On Thursday morning there was a statement many did not expect to see.
The Association of Stockbroking Companies of Malaysia (ASCM) chairman Datuk Azman Manaf issued a call for the trading of shares on Bursa Malaysia to be halted immediately.
His rationale is that since there is a movement control order, the suspension would be a defensive measure to protect the stockmarket from suffering severe damage that could take a decade to heal.
He points out that the Philippines stock exchange too had halted trading on Tuesday after the turmoil in capital and oil markets continued unabated.
The reaction to that statement was swift and strong. In a rare joint statement by both the Securities Commission and Bursa Malaysia, they, in response, said while the markets are volatile, there is a need to maintain continuous trading to allow investors to manage their risks and opportunities during this period.
In the afternoon, ASCM distanced itself from the earlier statement, saying that was the opinion of the chairman and not the stand of the association.
Like what the Philippines market found out recently, shutting down the market did not achieve anything. The markets tanked after it opened and the question is what is the immediate damage to the investors in that stock market.
All stock markets have been hurt terribly by the Covid-19 outbreak and the sharp drop in Malaysian equities that has wiped out around RM200bil in market capitalisation has certainly caused anxiety among investors and traders.
The fall of the market, being so severe and drastic, brings up comparison between the current Covid-19 crisis and that of the Asian Financial Crisis (AFC).
The difference between then and now is the AFC was a regional crisis. This is a global catastrophe.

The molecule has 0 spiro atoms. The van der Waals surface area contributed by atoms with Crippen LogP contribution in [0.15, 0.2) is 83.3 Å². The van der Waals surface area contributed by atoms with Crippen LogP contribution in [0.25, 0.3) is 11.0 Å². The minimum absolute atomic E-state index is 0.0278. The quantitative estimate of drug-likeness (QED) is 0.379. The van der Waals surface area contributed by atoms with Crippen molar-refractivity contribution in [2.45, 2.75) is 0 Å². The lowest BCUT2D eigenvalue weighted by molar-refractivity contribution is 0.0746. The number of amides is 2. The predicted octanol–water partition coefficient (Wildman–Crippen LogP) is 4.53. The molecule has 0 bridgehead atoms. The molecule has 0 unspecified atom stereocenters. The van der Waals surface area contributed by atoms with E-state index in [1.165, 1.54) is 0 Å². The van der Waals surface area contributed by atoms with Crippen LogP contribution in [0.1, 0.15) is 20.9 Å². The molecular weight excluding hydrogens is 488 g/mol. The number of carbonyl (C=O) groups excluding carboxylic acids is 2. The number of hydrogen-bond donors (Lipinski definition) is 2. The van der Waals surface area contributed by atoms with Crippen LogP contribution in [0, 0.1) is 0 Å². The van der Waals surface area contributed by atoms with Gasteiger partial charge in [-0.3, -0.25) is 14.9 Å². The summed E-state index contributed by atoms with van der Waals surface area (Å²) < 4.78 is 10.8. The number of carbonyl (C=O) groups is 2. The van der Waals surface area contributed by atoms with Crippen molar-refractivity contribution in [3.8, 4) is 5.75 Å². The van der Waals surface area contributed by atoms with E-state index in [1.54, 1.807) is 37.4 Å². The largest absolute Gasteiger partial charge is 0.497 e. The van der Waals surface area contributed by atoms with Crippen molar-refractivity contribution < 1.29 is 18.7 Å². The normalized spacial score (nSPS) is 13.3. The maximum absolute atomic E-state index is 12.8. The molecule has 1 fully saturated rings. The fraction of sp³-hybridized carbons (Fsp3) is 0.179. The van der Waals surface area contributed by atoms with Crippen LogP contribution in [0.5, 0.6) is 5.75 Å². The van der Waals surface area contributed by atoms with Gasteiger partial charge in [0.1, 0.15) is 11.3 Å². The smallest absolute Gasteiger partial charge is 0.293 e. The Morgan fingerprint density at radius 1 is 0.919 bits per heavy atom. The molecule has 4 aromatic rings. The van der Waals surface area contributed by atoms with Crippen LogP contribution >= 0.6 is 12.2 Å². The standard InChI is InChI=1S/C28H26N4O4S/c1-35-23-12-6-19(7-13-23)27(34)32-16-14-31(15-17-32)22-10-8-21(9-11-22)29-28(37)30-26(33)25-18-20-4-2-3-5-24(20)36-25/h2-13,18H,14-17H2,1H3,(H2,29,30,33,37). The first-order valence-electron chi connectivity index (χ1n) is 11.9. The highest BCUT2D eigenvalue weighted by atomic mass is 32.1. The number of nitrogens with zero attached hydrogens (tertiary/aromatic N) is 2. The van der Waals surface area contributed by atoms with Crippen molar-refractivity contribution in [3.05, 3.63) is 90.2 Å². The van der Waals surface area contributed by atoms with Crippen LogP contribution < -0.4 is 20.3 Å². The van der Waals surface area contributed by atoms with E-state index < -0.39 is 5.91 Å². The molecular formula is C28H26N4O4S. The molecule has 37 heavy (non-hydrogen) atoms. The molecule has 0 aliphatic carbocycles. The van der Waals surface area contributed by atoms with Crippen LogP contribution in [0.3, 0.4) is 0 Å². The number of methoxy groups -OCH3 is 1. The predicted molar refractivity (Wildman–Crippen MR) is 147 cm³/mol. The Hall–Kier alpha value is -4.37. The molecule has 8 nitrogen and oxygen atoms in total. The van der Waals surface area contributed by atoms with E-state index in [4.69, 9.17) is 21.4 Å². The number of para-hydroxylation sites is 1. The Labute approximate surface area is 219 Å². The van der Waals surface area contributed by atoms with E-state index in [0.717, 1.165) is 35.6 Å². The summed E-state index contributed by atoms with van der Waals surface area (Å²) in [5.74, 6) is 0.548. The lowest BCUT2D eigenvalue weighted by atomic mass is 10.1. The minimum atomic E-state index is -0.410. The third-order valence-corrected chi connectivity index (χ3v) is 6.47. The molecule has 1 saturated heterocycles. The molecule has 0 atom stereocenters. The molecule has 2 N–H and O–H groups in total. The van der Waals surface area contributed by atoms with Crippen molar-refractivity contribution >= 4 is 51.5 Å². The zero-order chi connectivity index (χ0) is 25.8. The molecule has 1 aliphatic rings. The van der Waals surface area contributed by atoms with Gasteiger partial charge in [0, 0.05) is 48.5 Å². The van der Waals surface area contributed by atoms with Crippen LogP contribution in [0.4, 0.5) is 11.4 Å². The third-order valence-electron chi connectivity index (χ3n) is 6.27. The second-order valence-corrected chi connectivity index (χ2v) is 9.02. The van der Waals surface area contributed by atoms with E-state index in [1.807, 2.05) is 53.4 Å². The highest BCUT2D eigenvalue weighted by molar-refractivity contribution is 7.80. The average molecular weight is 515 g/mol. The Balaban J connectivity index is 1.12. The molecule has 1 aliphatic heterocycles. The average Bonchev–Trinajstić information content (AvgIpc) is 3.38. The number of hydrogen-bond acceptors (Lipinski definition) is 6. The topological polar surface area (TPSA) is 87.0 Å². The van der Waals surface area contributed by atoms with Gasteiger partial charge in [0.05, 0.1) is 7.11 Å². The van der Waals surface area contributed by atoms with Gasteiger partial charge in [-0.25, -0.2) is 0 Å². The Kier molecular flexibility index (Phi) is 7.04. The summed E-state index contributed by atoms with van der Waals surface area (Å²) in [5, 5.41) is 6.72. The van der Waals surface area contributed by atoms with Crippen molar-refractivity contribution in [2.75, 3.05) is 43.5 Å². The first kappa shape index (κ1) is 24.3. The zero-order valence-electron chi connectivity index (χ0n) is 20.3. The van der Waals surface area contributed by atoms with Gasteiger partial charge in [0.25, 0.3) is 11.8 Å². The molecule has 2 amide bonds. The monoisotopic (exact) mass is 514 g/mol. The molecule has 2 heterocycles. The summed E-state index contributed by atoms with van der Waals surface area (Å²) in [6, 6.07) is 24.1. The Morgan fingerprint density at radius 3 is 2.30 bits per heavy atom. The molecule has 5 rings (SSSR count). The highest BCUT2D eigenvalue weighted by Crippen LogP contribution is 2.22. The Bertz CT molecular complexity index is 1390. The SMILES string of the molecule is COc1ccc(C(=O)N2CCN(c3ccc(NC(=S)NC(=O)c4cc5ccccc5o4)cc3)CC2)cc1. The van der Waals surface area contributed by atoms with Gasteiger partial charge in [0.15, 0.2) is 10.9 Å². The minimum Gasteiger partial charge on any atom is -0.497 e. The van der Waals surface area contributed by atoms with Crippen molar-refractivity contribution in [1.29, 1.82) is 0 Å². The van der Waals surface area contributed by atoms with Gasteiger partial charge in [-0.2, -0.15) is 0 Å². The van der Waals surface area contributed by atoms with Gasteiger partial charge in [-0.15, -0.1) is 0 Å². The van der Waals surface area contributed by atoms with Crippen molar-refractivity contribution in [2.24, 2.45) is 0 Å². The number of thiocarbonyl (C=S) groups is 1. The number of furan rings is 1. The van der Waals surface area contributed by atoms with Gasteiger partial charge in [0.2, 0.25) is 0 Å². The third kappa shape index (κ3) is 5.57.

But implementing a suspension of trading would mean Malaysia did not learn from the worst crisis that has devoured the stock exchange here.
Stocks during the AFC collapsed to the 260-point range from a height of where the current market is currently trading at. Along the way, the government and market authorities stopped short-selling, banned the CLOB market in Singapore and the nail in the perception coffin was capital controls.
We heard foreign investors vowing never to invest in Malaysia again after their money was trapped in Malaysia. But the important lesson that everyone learnt along the way was that no matter what regulators and the government did, the market will eventually find its base.
Letting market forces find a level is the most rationale thing to do. Disrupting the process of market discovery will only hurt the market in the long run.
Trading curbs and tweaks to short selling rules may help slow the descent but the market will find a way to any bottom. It may just take longer.
In the end, investors will find value in stocks to be compelling and that will be the greenshoots of any long term rebound.
The only question is how long until we get there.
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